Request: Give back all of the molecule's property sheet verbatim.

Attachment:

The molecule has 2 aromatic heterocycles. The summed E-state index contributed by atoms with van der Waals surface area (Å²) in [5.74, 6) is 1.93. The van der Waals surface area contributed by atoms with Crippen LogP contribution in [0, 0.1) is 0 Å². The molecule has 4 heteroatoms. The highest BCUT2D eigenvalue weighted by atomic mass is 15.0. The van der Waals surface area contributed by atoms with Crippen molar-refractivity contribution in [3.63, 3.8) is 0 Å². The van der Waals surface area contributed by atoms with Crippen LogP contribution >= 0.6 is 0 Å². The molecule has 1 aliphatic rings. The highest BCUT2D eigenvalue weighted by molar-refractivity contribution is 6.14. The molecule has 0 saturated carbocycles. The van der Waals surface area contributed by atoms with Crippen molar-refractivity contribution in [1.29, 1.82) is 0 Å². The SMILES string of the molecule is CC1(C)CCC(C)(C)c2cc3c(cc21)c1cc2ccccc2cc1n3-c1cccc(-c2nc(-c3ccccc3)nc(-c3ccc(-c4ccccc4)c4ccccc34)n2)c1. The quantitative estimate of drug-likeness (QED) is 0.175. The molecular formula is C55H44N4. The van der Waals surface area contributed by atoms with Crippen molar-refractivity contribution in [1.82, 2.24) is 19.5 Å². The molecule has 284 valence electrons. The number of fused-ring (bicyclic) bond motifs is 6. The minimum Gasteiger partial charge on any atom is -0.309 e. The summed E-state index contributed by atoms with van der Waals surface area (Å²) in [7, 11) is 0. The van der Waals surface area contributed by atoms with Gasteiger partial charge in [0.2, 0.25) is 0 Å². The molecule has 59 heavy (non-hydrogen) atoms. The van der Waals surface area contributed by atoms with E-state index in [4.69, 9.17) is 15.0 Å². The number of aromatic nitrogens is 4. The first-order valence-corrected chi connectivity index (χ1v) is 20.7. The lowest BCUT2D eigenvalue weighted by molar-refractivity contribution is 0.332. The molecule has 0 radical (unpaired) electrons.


The molecule has 2 aromatic heterocycles. The summed E-state index contributed by atoms with van der Waals surface area (Å²) in [5.74, 6) is 1.93. The van der Waals surface area contributed by atoms with Crippen LogP contribution in [0, 0.1) is 0 Å². The molecule has 4 heteroatoms. The highest BCUT2D eigenvalue weighted by atomic mass is 15.0. The van der Waals surface area contributed by atoms with Crippen molar-refractivity contribution in [3.63, 3.8) is 0 Å². The van der Waals surface area contributed by atoms with Crippen LogP contribution >= 0.6 is 0 Å². The molecule has 1 aliphatic rings. The highest BCUT2D eigenvalue weighted by molar-refractivity contribution is 6.14. The molecule has 0 saturated carbocycles. The van der Waals surface area contributed by atoms with Crippen molar-refractivity contribution in [1.29, 1.82) is 0 Å². The SMILES string of the molecule is CC1(C)CCC(C)(C)c2cc3c(cc21)c1cc2ccccc2cc1n3-c1cccc(-c2nc(-c3ccccc3)nc(-c3ccc(-c4ccccc4)c4ccccc34)n2)c1. The quantitative estimate of drug-likeness (QED) is 0.175. The molecular formula is C55H44N4. The van der Waals surface area contributed by atoms with Crippen molar-refractivity contribution in [1.82, 2.24) is 19.5 Å². The molecule has 284 valence electrons. The number of fused-ring (bicyclic) bond motifs is 6. The minimum Gasteiger partial charge on any atom is -0.309 e. The summed E-state index contributed by atoms with van der Waals surface area (Å²) in [7, 11) is 0. The van der Waals surface area contributed by atoms with Gasteiger partial charge in [0.2, 0.25) is 0 Å². The molecule has 59 heavy (non-hydrogen) atoms. The van der Waals surface area contributed by atoms with E-state index in [4.69, 9.17) is 15.0 Å². The number of aromatic nitrogens is 4. The first-order valence-corrected chi connectivity index (χ1v) is 20.7. The lowest BCUT2D eigenvalue weighted by molar-refractivity contribution is 0.332. The molecule has 0 radical (unpaired) electrons.